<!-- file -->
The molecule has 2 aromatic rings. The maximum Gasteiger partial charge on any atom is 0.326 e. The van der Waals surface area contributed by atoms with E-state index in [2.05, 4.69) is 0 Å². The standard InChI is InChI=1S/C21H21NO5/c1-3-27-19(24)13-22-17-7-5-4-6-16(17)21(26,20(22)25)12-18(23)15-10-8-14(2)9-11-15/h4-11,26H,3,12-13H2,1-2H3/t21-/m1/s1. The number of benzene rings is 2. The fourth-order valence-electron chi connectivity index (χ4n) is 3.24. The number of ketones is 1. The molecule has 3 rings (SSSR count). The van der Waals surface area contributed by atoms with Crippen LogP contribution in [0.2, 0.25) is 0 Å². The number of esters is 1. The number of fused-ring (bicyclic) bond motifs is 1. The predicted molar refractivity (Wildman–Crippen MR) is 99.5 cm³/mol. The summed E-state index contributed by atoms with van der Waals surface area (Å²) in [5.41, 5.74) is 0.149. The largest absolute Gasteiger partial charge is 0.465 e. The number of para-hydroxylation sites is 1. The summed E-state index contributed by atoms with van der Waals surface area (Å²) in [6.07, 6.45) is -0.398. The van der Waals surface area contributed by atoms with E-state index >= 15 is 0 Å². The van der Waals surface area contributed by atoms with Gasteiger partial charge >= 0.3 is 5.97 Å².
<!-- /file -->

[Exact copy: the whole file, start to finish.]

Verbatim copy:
The molecule has 2 aromatic rings. The maximum Gasteiger partial charge on any atom is 0.326 e. The van der Waals surface area contributed by atoms with E-state index in [2.05, 4.69) is 0 Å². The standard InChI is InChI=1S/C21H21NO5/c1-3-27-19(24)13-22-17-7-5-4-6-16(17)21(26,20(22)25)12-18(23)15-10-8-14(2)9-11-15/h4-11,26H,3,12-13H2,1-2H3/t21-/m1/s1. The number of benzene rings is 2. The fourth-order valence-electron chi connectivity index (χ4n) is 3.24. The number of ketones is 1. The molecule has 3 rings (SSSR count). The van der Waals surface area contributed by atoms with Crippen LogP contribution in [0.2, 0.25) is 0 Å². The number of esters is 1. The number of fused-ring (bicyclic) bond motifs is 1. The predicted molar refractivity (Wildman–Crippen MR) is 99.5 cm³/mol. The summed E-state index contributed by atoms with van der Waals surface area (Å²) in [5.41, 5.74) is 0.149. The largest absolute Gasteiger partial charge is 0.465 e. The number of para-hydroxylation sites is 1. The summed E-state index contributed by atoms with van der Waals surface area (Å²) in [6.07, 6.45) is -0.398. The van der Waals surface area contributed by atoms with E-state index >= 15 is 0 Å². The van der Waals surface area contributed by atoms with Gasteiger partial charge >= 0.3 is 5.97 Å².